“métro, Expo, Resto”

Break out of the mould of “métro, boulot, dodo” (a French expression that, translated literally, means “Métro, work, sleep”) and get ready for “Métro, expo, resto”, as Babylangues introduces you to a new way of exploring the Paris Métro system. Join us in our quest to discover the various stations dotted across the city. How did they get their name? What are the surrounding neighbourhoods like? What can be found nearby? Some many questions and Babylangues has all the answers!

Palais Royal-musée Du Louvre

Served by lines 1 and 7 of the Parisian metro, Palais Royal-Musée du Louvre is a bustling station on the northern side of the Seine, next to the world famous Louvre museum in the 1st arrondissement. It is one of the oldest stations of the Parisian metro and is one of the eight original stations opened as part of the first section of line 1 between Porte de Vincennes and Porte Maillot on 19 July 1900. The line 7 platforms were opened later in 1916.

Palais Royal-Musee du Louvre is the Louvre Museum’s main metro station and the station is also famous for its unique Place Colette entrance. This entrance was designed by contemporary French artist, Jean-Michel Othoniel, and was completed in October 2000 for the centenary of the Parisian metro. The entrance features two (representing day and night) multi-coloured cupolas that are made out of glass baubles.

Discover more metro stations HERE.

What Is There To Do Nearby?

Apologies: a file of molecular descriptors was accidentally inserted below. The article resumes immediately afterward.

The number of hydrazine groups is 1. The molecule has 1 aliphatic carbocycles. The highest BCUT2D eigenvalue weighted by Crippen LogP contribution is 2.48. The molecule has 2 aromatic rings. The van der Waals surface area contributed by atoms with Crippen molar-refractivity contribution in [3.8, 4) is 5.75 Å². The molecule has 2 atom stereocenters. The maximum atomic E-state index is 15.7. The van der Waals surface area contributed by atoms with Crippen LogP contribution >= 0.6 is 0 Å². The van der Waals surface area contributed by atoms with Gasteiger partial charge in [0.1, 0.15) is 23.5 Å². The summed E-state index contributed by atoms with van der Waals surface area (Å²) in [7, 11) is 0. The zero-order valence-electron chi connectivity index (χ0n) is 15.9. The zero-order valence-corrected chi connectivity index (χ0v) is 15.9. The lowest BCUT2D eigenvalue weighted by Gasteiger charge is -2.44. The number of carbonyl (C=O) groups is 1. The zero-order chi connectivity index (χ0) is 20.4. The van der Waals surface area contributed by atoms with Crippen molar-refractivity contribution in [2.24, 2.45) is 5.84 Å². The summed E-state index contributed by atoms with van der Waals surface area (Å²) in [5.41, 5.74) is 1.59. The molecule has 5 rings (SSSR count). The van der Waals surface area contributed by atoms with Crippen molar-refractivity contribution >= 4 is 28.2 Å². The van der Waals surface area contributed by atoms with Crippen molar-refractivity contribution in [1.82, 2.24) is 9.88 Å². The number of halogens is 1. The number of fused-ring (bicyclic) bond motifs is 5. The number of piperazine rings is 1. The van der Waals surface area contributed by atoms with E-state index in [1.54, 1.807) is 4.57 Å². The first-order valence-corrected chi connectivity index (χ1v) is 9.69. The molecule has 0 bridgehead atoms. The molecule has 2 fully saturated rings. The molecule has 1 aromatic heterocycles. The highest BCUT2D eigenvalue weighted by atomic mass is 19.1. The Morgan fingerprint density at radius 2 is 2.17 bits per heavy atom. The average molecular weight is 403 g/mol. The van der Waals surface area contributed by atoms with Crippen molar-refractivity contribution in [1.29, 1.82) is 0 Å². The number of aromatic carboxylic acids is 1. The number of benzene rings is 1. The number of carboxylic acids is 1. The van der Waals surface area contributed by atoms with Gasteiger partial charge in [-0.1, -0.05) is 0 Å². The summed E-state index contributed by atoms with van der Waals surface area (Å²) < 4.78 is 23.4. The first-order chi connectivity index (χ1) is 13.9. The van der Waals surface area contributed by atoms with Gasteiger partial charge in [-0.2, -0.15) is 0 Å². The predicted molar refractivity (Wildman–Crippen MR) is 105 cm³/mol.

• Louvre Museum: This world famous is one of the most visited sights in the world, welcoming around 9 million tourists each year. The museum is now predominantly accessible through the Palais Royal-Musee du Louvre (the next stop on line 1), which acts as the Museum’s main metro station. The Louvre is home to the iconic Mona Lisa portrait as well as thousands of other collections. You simply cannot come to Paris and not visit the Louvre!
  • Le Palais Royal: The stunning Palais-Royal (originally named the Palais-Cardinal), is a former royal palace located next to the Louvre museum. The screened entrance court faces the Place du Palais-Royal, opposite the Louvre. Nowadays, the Palais-Royal is the seat of the Ministry of Culture and the Constitutional Council.
  • Forum des Halles: If you fancy a bit of shopping, be sure to check out the Forum des Halles, which is a five minute walk from the station. Having been renovated this year, the Forum is the second most visited shopping centre in France with 39 million visitors each year. The centre is home to a wide range of shops and other entertainment stores to cater for all tastes!